The Mechanisms of Market Inefficiency: An Introduction to the New Finance
Lynn A. Stout
Cornell Law School - Jack G. Clarke Business Law Institute
December 1, 2003
UCLA School of Law, Law & Econ. Research Paper No. 03-23
During the 1970s and early 1980s, the Efficient Capital Market Hypothesis (ECMH) became one of the most widely-accepted and influential ideas in finance economics. More recently, however, the idea of market efficiency has fallen into disrepute as a result of market events and growing empirical evidence of inefficiencies. This Article argues that the weaknesses of efficient market theory are, and were, apparent from a careful inspection of its initial premises, including the presumptions of homogeneous investor expectations, effective arbitrage, and investor rationality. By the same token, a wide range of market phenomena inconsistent with the ECHM can be explained using market models that modify these three assumptions. In illustration, this Article explores three important strands of today's finance literature: (1) the expanding body of work on asset pricing when investors have heterogeneous expectations; (2) recent theoretical and empirical scholarship on how and why arbitrage may move certain types of publicly available information into price more slowly and incompletely than earlier writings suggested; and (3) the exploding literature in behavioral finance, which examines what happens to prices when market participants do not all share rational expectations. Taken together, these three bodies of work show signs of providing the essential framework on which can be built a new and more powerful working model of securities markets.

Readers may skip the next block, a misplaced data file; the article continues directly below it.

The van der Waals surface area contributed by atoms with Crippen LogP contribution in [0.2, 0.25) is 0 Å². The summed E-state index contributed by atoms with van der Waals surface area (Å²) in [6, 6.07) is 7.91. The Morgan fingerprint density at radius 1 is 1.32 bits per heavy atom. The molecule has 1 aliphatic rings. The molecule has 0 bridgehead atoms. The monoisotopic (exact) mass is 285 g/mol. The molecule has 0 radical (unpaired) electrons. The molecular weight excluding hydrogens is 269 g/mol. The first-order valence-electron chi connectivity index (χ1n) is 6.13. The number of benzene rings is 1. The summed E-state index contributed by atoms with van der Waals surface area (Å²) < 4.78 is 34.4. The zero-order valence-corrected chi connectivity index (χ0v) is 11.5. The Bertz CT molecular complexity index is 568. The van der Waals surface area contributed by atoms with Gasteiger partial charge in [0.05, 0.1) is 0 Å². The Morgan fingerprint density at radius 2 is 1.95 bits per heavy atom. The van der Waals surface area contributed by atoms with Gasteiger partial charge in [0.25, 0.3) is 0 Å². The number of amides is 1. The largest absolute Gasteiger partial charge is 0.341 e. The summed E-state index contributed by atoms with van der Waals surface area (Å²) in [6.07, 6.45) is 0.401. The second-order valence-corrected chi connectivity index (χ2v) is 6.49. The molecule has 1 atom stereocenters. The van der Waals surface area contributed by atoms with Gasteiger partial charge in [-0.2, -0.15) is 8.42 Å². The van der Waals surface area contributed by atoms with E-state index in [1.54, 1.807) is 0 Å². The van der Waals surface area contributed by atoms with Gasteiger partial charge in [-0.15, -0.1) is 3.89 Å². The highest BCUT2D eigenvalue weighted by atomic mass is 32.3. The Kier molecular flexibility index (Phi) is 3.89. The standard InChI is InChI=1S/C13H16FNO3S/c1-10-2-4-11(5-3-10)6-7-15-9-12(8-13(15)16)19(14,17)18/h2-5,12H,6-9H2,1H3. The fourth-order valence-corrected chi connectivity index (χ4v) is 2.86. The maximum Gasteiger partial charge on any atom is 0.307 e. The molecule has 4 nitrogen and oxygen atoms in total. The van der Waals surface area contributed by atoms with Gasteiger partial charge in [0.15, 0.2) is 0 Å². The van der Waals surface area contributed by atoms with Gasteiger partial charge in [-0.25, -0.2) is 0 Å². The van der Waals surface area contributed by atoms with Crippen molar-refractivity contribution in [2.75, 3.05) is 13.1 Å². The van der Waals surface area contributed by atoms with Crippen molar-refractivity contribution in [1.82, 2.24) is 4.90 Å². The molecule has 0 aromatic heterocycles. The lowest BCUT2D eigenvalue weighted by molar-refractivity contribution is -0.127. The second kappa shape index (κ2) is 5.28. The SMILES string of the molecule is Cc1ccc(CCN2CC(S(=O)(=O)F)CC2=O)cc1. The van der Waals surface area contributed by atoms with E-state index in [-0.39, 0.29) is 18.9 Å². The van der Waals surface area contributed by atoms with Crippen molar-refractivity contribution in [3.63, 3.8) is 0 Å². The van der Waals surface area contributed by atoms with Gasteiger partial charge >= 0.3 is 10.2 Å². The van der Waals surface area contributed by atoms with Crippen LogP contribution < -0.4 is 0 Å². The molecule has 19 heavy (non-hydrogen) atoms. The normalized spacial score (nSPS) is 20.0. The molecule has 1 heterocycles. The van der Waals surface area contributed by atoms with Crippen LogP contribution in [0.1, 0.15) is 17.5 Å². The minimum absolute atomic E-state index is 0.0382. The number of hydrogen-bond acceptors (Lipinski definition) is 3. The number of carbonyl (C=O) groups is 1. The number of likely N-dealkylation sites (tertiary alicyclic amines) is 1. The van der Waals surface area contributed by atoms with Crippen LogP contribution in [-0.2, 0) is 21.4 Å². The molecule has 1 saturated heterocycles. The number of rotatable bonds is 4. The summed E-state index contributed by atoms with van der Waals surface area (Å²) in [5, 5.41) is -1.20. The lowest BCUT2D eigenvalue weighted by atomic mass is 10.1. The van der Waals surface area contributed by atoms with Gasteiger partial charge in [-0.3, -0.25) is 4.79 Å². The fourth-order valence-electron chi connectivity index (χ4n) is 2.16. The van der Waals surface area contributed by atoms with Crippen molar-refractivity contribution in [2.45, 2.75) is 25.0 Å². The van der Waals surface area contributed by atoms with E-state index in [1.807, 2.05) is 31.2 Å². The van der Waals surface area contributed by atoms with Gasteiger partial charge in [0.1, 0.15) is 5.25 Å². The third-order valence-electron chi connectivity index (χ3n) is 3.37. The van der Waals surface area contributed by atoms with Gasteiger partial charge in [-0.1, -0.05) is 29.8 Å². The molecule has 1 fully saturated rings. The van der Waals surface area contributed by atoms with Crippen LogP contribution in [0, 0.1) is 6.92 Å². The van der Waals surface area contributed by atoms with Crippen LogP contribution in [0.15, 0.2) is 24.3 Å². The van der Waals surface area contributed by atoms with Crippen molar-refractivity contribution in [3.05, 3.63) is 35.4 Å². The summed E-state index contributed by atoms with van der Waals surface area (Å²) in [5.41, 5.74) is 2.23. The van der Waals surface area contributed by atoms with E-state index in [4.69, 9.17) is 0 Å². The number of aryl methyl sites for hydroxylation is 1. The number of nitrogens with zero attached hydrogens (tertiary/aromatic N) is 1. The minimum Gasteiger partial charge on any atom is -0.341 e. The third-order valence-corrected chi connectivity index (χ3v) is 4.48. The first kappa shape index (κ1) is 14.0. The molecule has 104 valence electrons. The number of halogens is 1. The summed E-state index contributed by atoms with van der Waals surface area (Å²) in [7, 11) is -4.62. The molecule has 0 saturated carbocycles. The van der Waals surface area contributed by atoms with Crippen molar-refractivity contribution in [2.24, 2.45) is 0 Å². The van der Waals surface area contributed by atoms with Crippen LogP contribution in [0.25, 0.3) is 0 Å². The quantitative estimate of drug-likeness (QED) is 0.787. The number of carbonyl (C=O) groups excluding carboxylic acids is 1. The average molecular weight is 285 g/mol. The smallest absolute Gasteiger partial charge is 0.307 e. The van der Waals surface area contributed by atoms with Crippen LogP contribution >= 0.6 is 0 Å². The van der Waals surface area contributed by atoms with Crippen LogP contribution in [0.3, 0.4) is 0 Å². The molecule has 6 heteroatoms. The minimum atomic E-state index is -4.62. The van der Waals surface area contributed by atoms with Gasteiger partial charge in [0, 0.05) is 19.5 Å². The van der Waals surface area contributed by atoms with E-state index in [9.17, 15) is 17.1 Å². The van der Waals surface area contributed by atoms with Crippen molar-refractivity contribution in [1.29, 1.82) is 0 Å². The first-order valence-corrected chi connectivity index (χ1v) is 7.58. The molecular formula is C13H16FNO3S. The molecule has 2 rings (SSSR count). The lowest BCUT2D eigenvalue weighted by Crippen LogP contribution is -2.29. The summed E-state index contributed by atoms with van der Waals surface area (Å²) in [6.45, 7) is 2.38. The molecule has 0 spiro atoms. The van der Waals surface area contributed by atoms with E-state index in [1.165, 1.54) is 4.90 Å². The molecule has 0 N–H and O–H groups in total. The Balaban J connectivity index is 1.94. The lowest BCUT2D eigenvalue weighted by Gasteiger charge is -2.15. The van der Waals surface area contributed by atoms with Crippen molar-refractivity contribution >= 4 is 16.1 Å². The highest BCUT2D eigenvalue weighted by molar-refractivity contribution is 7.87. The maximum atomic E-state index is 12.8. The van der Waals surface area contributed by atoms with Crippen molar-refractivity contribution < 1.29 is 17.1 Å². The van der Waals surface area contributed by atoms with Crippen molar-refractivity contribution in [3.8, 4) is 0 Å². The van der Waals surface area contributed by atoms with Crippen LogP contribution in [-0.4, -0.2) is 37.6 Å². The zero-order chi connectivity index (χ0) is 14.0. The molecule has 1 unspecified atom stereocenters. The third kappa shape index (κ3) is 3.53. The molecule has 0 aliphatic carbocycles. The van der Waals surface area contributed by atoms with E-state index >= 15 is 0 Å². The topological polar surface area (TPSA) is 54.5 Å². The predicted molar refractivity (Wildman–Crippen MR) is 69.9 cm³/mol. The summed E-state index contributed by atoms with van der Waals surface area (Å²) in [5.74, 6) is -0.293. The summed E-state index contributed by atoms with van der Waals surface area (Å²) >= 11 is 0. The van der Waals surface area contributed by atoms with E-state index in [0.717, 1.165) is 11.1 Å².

Number of Pages in PDF File: 42
Keywords: Efficient Capital Market Hypothesis (ECMH), market theory,
Date posted: December 18, 2003
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